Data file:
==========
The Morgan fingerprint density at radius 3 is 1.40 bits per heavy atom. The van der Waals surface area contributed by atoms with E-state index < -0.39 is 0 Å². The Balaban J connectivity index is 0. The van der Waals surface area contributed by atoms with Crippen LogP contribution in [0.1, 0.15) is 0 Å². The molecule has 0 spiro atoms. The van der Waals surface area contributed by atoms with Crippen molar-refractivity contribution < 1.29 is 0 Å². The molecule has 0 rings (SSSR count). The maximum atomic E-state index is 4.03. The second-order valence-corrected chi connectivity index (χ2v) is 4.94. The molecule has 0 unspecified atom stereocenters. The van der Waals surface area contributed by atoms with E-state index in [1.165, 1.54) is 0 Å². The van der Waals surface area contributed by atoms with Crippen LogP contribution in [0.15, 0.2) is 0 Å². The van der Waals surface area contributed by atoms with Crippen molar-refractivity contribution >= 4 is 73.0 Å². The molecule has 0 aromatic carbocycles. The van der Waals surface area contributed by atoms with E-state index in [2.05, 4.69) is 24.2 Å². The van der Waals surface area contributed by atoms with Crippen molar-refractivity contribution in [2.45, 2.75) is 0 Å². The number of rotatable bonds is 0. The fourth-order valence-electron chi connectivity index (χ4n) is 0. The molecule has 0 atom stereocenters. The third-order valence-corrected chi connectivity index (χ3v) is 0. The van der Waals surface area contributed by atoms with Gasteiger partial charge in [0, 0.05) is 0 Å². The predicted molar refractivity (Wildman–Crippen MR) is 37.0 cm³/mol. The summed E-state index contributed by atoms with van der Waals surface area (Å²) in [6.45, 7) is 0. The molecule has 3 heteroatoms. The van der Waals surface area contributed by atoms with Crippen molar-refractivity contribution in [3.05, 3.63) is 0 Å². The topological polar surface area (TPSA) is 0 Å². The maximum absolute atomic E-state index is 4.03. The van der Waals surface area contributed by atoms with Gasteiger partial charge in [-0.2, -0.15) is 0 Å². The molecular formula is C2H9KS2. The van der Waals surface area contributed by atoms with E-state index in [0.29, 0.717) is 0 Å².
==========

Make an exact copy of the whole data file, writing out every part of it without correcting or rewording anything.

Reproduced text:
The Morgan fingerprint density at radius 3 is 1.40 bits per heavy atom. The van der Waals surface area contributed by atoms with E-state index < -0.39 is 0 Å². The Balaban J connectivity index is 0. The van der Waals surface area contributed by atoms with Crippen LogP contribution in [0.1, 0.15) is 0 Å². The molecule has 0 spiro atoms. The van der Waals surface area contributed by atoms with Crippen molar-refractivity contribution < 1.29 is 0 Å². The molecule has 0 rings (SSSR count). The maximum atomic E-state index is 4.03. The second-order valence-corrected chi connectivity index (χ2v) is 4.94. The molecule has 0 unspecified atom stereocenters. The van der Waals surface area contributed by atoms with E-state index in [1.165, 1.54) is 0 Å². The van der Waals surface area contributed by atoms with Crippen LogP contribution in [0.15, 0.2) is 0 Å². The van der Waals surface area contributed by atoms with Crippen molar-refractivity contribution >= 4 is 73.0 Å². The molecule has 0 aromatic carbocycles. The van der Waals surface area contributed by atoms with E-state index in [2.05, 4.69) is 24.2 Å². The van der Waals surface area contributed by atoms with Crippen molar-refractivity contribution in [2.45, 2.75) is 0 Å². The number of rotatable bonds is 0. The fourth-order valence-electron chi connectivity index (χ4n) is 0. The molecule has 0 atom stereocenters. The third-order valence-corrected chi connectivity index (χ3v) is 0. The van der Waals surface area contributed by atoms with Gasteiger partial charge in [0, 0.05) is 0 Å². The predicted molar refractivity (Wildman–Crippen MR) is 37.0 cm³/mol. The summed E-state index contributed by atoms with van der Waals surface area (Å²) in [6.45, 7) is 0. The molecule has 3 heteroatoms. The van der Waals surface area contributed by atoms with Crippen molar-refractivity contribution in [3.05, 3.63) is 0 Å². The topological polar surface area (TPSA) is 0 Å². The maximum absolute atomic E-state index is 4.03. The van der Waals surface area contributed by atoms with Gasteiger partial charge in [-0.2, -0.15) is 0 Å². The molecular formula is C2H9KS2. The van der Waals surface area contributed by atoms with E-state index in [0.29, 0.717) is 0 Å².